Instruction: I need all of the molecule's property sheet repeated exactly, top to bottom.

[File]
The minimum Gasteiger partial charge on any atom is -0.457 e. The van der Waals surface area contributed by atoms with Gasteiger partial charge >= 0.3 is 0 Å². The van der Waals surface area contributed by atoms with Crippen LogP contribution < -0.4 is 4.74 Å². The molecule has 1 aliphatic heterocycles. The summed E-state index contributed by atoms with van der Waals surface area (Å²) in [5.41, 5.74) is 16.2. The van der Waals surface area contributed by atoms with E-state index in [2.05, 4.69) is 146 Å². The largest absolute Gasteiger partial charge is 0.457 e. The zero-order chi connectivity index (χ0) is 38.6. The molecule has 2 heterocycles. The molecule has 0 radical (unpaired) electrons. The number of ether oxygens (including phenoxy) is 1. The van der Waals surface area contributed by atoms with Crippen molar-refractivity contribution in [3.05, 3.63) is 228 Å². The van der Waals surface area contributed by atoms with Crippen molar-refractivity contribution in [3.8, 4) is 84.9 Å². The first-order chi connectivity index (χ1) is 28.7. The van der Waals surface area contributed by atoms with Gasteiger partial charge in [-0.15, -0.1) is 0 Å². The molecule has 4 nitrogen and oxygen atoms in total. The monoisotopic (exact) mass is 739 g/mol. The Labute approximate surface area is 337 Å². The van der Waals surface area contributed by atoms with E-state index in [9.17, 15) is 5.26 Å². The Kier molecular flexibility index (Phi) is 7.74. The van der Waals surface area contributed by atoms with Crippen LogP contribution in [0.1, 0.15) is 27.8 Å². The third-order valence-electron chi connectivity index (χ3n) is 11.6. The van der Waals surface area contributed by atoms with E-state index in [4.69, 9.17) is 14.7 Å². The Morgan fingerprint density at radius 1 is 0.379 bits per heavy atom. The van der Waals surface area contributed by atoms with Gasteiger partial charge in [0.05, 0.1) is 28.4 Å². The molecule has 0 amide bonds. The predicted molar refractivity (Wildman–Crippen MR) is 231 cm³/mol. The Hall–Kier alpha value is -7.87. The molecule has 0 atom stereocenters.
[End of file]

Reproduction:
The minimum Gasteiger partial charge on any atom is -0.457 e. The van der Waals surface area contributed by atoms with Gasteiger partial charge >= 0.3 is 0 Å². The van der Waals surface area contributed by atoms with Crippen LogP contribution < -0.4 is 4.74 Å². The molecule has 1 aliphatic heterocycles. The summed E-state index contributed by atoms with van der Waals surface area (Å²) in [5.41, 5.74) is 16.2. The van der Waals surface area contributed by atoms with E-state index in [2.05, 4.69) is 146 Å². The largest absolute Gasteiger partial charge is 0.457 e. The zero-order chi connectivity index (χ0) is 38.6. The molecule has 2 heterocycles. The molecule has 0 radical (unpaired) electrons. The number of ether oxygens (including phenoxy) is 1. The van der Waals surface area contributed by atoms with Crippen molar-refractivity contribution in [3.05, 3.63) is 228 Å². The van der Waals surface area contributed by atoms with Crippen molar-refractivity contribution in [3.8, 4) is 84.9 Å². The first-order chi connectivity index (χ1) is 28.7. The van der Waals surface area contributed by atoms with Gasteiger partial charge in [-0.15, -0.1) is 0 Å². The molecule has 4 nitrogen and oxygen atoms in total. The monoisotopic (exact) mass is 739 g/mol. The Labute approximate surface area is 337 Å². The van der Waals surface area contributed by atoms with E-state index in [9.17, 15) is 5.26 Å². The Kier molecular flexibility index (Phi) is 7.74. The van der Waals surface area contributed by atoms with Crippen LogP contribution in [0.1, 0.15) is 27.8 Å². The third-order valence-electron chi connectivity index (χ3n) is 11.6. The van der Waals surface area contributed by atoms with E-state index in [4.69, 9.17) is 14.7 Å². The Morgan fingerprint density at radius 1 is 0.379 bits per heavy atom. The van der Waals surface area contributed by atoms with Gasteiger partial charge in [0.05, 0.1) is 28.4 Å². The molecule has 0 amide bonds. The predicted molar refractivity (Wildman–Crippen MR) is 231 cm³/mol. The Hall–Kier alpha value is -7.87. The molecule has 0 atom stereocenters.